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Images from The Beede Gallery

P'i p'a, China, ca. 1850

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NMM 2401.  P'i p'a, China, mid-19th century. P'i p'a side view 1 P'i p'a side view 2 P'i p'a back view

NMM 2401. Pi pa, China, ca. 1850. Short-necked lute. Four strings. Four convex frets at upper end of fingerboard. Wooden body with ivory and mother-of-pearl ornamentation. Name literally translates "to play forward" and "to play backward." The earliest documented method for playing the pi pa, found in Liu Xis Shih Ming (Explanation of Names), dates from the Late Han Dynasty (206-220 AD). The pi pa name, originally referring to a variety of long- and short-necked, plucked lutes common to cultures along the Silk Road, developed into its classic form around 350 AD. Chinese folk tradition often presents the pi pa as an improvised instrument, created at a time of need to express the emotion of its countrys people. This is reflected in traditional pi pa music, which conveys epic stories through the musicians playing technique. Experienced listeners recognize phrases conjuring images of trickling waterfalls, explosive battles, and the sound of the wind. Played vertically with finger picks or the fingernails. Beede Fund, 1978.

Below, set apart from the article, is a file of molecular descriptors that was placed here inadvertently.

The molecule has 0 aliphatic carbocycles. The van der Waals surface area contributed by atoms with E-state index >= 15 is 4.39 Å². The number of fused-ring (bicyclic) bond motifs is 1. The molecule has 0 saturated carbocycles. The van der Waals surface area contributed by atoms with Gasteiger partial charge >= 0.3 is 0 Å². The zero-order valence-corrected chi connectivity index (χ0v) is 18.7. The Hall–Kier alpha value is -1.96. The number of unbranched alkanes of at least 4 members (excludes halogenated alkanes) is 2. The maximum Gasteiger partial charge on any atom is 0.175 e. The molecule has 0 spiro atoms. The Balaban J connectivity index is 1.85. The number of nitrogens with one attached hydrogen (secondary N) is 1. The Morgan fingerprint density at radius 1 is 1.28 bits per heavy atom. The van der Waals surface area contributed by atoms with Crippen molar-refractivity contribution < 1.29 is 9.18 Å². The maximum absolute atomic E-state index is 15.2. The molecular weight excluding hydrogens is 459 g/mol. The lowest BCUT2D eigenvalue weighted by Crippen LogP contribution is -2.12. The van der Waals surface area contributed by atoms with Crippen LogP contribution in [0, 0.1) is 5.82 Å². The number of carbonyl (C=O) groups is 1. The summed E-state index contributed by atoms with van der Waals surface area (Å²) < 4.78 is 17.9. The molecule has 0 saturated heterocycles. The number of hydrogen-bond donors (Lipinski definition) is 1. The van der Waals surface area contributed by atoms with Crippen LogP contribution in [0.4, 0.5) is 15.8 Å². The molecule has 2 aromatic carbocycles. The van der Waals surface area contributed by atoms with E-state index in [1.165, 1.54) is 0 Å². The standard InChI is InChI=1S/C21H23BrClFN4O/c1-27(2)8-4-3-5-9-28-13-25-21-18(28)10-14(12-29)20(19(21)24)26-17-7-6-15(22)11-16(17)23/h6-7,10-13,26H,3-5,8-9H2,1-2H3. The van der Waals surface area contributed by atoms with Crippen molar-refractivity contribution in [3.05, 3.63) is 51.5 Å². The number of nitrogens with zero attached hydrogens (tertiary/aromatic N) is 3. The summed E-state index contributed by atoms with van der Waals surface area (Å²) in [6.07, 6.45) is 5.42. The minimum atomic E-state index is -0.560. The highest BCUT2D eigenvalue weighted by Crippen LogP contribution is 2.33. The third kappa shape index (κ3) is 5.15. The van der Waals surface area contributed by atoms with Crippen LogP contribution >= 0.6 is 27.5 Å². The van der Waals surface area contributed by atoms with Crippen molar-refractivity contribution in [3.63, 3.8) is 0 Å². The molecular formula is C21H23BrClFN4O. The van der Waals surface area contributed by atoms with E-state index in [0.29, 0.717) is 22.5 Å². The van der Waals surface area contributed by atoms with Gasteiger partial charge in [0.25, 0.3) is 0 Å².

Front and Side Views of Pegbox

Front of pegbox and fingerboard
Front of pegbox

Side view #1
Side view #2

Bridge and Tailpiece

Bridge

Tailpiece

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